Jersey is the largest of the Channel Islands and is a self-governing British Crown Dependency with its own financial and legal systems and its own courts of law.
Jersey property law is derived from a mixture of local statute and customary (common) law. Jersey's customary law has evolved from Norman-French law and is primarily contained in the judgments of the Royal Court of Jersey and the writings of local and French jurists.
In Jersey law property is either "movable" or "immovable". These classifications are broadly similar to the English classifications as "personal" or "real" property.
Land in Jersey, together with any buildings or dwellings that may be constructed on the land, constitute immovable property. There are also certain other interests in land such as leases for a term in excess of nine years that are also deemed by law to be immovable property.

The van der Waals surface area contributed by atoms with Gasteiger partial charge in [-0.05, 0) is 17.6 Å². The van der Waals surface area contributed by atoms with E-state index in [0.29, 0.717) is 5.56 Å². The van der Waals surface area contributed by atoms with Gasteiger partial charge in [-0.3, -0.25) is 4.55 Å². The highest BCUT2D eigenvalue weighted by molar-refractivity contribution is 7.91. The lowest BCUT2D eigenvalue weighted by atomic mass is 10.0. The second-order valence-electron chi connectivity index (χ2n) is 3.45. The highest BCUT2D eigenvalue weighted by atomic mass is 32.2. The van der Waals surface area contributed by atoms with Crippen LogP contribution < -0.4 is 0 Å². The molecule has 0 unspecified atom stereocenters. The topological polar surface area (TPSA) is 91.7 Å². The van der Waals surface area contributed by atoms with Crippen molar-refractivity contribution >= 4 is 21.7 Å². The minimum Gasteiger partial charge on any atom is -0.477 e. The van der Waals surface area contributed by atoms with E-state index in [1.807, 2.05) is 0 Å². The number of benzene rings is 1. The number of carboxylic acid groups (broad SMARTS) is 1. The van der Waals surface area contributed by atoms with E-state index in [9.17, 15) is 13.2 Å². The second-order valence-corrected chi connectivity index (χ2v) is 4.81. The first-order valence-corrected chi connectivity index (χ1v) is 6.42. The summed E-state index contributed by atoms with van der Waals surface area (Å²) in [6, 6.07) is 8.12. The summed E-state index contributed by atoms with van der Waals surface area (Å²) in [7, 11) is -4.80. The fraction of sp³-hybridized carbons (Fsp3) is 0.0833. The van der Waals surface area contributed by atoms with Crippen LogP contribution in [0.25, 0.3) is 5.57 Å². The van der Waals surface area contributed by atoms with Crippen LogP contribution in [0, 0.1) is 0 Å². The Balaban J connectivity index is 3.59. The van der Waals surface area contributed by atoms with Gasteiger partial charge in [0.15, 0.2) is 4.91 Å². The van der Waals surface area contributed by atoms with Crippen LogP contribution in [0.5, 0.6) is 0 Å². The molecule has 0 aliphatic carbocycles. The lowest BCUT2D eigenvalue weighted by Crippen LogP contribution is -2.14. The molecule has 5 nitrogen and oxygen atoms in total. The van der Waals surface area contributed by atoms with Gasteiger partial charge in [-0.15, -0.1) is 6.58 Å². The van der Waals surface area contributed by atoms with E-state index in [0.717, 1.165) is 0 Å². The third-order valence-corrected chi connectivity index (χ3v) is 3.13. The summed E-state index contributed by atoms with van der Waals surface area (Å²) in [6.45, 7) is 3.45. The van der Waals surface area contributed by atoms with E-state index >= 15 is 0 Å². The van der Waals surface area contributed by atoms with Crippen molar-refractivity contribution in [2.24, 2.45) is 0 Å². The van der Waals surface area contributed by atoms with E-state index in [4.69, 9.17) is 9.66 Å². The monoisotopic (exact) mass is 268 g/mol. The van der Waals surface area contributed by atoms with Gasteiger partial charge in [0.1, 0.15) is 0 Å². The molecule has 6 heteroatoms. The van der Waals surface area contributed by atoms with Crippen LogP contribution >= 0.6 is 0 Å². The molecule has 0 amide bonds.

Please download our briefing for an overview of:
- Types of property ownership
- The property market in Jersey
- Liabilities of purchasers and sellers
- Formalities of sales and purchase of immovable property
- Taxes on property
- Housing control
The content of this article is intended to provide a general guide to the subject matter. Specialist advice should be sought about your specific circumstances.